If Nikki Greene has an opening, she's going to dunk.
In fact, she can't wait to do it.
"She talks about it all the time," Lady Lions' coach Coquese Washing-ton said. "She wants to be the first Lady Lion to dunk it."
But Greene is more than just a dunker, she's an athlete that is poised to make an impact in her first year at Penn State.
Washington said the 6-foot-4 freshman's athleticism is on display everyday in practice. When the guards throw passes into the low block that look destined for the seats, Greene comes out of nowhere to snatch the pass and put the shot up.
It's also on display when senior guard Tyra Grant is streaking down the floor for a lay-up and Greene sprints end-to-end to cut off the speedy guard's attempt.
That particular play was Grant's formal introduction to Greene.
"Really the introduction was to the back of the hoop," Grant said laughing.
"She collided with me when I went up for the lay-up. She just didn't stop, and I just kinda kept going into the back of the hoop."
Grant added that she made the shot.
But the play is a demonstration of the kind of athleticism that Greene developed as a four-sport athlete in high school.
At Diboll High School in Diboll, Texas, Greene excelled in basketball. She was also a star on the school's volleyball, track and powerlifting teams. While Greene said running track and powerlifting helped her with strength and conditioning, it was volleyball that helped her develop skills needed to be a stronger basketball player.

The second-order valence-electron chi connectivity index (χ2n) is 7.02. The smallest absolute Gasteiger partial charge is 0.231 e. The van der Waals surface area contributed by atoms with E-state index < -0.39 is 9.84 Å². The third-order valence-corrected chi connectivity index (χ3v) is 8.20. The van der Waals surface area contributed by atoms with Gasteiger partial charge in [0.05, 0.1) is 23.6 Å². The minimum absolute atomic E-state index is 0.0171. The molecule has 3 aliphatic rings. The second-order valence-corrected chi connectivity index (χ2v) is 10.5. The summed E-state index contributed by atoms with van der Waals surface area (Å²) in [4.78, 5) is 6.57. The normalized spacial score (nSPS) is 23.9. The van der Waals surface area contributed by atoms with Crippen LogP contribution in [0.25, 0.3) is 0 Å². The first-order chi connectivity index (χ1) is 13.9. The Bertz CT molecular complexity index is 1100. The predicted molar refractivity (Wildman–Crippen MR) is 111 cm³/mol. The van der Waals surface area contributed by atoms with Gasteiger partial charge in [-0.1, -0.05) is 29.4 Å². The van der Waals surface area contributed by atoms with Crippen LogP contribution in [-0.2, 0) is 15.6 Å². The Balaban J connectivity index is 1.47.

Greene said playing volleyball aided her in her shot blocking ability and her timing on the ball.
Her multi-sport background has Greene's teammates excited at the prospect of having a versatile player in the low post.
"That's a big girl," Grant said. "She's very long and as far as defense, that's a good combination for a shot blocker. She's very mobile, so it helps her on the offensive end, being able to move around defenders and run on the fast break."
The excitement surrounding Greene has many on the Lady Lions reminiscing about a former player, one that provided a presence down low and was a stand out player in her career at Penn State -- Amanda Brown.
While the rest of the Big Ten has had taller players that have been dominant down low, the Lady Lions have been missing that component since Brown's departure in 2007. During her senior season, Brown accumulated 14 double-doubles and became the first Lady Lion to lead the Big Ten in rebounding with 10.2 per game.
She was just the second Lady Lion to score 1,000 points while bringing down 800 rebounds and blocking 150 shots. Her stellar play during her senior year led to Brown being drafted 38th overall in the WNBA Draft by the Los Angeles Sparks.
While comparisons to Brown are certainly premature, Greene has the kind of upside that has Washington excited to see her finally get on the court.
"We can do a lot of things with her strength and athleticism that we haven't been able to do in the past," Washington said. "My challenge is not to expect too much too soon because I can see her potential, and I can see how good she's gonna be."